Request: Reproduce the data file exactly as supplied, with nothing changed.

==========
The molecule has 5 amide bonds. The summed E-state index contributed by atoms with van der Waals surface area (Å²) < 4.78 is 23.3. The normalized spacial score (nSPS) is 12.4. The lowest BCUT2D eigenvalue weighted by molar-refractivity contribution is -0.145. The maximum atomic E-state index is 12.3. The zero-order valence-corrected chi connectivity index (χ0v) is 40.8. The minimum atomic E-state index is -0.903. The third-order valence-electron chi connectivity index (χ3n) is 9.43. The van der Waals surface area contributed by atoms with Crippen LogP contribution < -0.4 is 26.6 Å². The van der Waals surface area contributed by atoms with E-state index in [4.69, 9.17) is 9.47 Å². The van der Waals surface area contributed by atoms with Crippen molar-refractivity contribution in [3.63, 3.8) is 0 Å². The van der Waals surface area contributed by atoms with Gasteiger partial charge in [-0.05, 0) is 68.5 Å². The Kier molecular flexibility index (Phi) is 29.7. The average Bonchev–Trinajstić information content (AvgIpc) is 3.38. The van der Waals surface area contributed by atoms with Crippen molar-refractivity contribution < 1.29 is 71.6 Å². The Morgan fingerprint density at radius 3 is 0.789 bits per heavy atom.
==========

The molecule has 5 amide bonds. The summed E-state index contributed by atoms with van der Waals surface area (Å²) < 4.78 is 23.3. The normalized spacial score (nSPS) is 12.4. The lowest BCUT2D eigenvalue weighted by molar-refractivity contribution is -0.145. The maximum atomic E-state index is 12.3. The zero-order valence-corrected chi connectivity index (χ0v) is 40.8. The minimum atomic E-state index is -0.903. The third-order valence-electron chi connectivity index (χ3n) is 9.43. The van der Waals surface area contributed by atoms with Crippen LogP contribution < -0.4 is 26.6 Å². The van der Waals surface area contributed by atoms with E-state index in [4.69, 9.17) is 9.47 Å². The van der Waals surface area contributed by atoms with Crippen molar-refractivity contribution in [3.63, 3.8) is 0 Å². The van der Waals surface area contributed by atoms with Gasteiger partial charge in [-0.05, 0) is 68.5 Å². The Kier molecular flexibility index (Phi) is 29.7. The average Bonchev–Trinajstić information content (AvgIpc) is 3.38. The van der Waals surface area contributed by atoms with Crippen molar-refractivity contribution < 1.29 is 71.6 Å². The Morgan fingerprint density at radius 3 is 0.789 bits per heavy atom.